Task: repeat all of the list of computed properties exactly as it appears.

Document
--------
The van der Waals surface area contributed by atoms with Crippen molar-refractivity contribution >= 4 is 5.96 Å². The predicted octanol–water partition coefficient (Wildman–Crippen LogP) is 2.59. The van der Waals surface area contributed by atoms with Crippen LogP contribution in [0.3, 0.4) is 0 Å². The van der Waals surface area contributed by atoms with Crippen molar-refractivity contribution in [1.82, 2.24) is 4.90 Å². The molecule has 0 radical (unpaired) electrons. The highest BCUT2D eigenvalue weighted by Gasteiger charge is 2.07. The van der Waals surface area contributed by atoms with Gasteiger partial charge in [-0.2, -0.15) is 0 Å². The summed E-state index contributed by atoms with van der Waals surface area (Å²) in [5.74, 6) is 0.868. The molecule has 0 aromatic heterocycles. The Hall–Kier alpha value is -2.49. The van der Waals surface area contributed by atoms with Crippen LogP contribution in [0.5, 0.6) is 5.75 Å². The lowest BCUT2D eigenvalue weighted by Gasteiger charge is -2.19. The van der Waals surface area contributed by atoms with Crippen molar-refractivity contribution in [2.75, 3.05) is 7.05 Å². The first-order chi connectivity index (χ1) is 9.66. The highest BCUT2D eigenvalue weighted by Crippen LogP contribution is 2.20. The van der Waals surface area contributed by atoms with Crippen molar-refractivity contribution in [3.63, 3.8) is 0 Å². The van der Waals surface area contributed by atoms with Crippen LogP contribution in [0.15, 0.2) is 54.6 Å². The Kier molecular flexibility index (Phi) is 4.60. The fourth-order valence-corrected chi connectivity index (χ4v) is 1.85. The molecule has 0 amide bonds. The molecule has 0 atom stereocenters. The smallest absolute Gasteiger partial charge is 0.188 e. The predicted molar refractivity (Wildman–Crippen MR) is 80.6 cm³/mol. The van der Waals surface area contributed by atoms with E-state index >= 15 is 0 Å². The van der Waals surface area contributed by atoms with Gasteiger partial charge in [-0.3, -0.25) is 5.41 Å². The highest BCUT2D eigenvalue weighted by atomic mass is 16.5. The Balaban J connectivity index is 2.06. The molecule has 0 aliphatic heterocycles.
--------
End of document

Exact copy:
The van der Waals surface area contributed by atoms with Crippen molar-refractivity contribution >= 4 is 5.96 Å². The predicted octanol–water partition coefficient (Wildman–Crippen LogP) is 2.59. The van der Waals surface area contributed by atoms with Crippen LogP contribution in [0.3, 0.4) is 0 Å². The van der Waals surface area contributed by atoms with Crippen molar-refractivity contribution in [1.82, 2.24) is 4.90 Å². The molecule has 0 radical (unpaired) electrons. The highest BCUT2D eigenvalue weighted by Gasteiger charge is 2.07. The van der Waals surface area contributed by atoms with Gasteiger partial charge in [-0.2, -0.15) is 0 Å². The summed E-state index contributed by atoms with van der Waals surface area (Å²) in [5.74, 6) is 0.868. The molecule has 0 aromatic heterocycles. The Hall–Kier alpha value is -2.49. The van der Waals surface area contributed by atoms with Crippen LogP contribution in [0.5, 0.6) is 5.75 Å². The lowest BCUT2D eigenvalue weighted by Gasteiger charge is -2.19. The van der Waals surface area contributed by atoms with Crippen molar-refractivity contribution in [2.75, 3.05) is 7.05 Å². The first-order chi connectivity index (χ1) is 9.66. The highest BCUT2D eigenvalue weighted by Crippen LogP contribution is 2.20. The van der Waals surface area contributed by atoms with Crippen molar-refractivity contribution in [3.63, 3.8) is 0 Å². The van der Waals surface area contributed by atoms with Crippen LogP contribution in [0.15, 0.2) is 54.6 Å². The Kier molecular flexibility index (Phi) is 4.60. The fourth-order valence-corrected chi connectivity index (χ4v) is 1.85. The molecule has 0 amide bonds. The molecule has 0 atom stereocenters. The smallest absolute Gasteiger partial charge is 0.188 e. The predicted molar refractivity (Wildman–Crippen MR) is 80.6 cm³/mol. The van der Waals surface area contributed by atoms with E-state index >= 15 is 0 Å². The van der Waals surface area contributed by atoms with Gasteiger partial charge in [-0.3, -0.25) is 5.41 Å². The highest BCUT2D eigenvalue weighted by atomic mass is 16.5. The Balaban J connectivity index is 2.06. The molecule has 0 aliphatic heterocycles.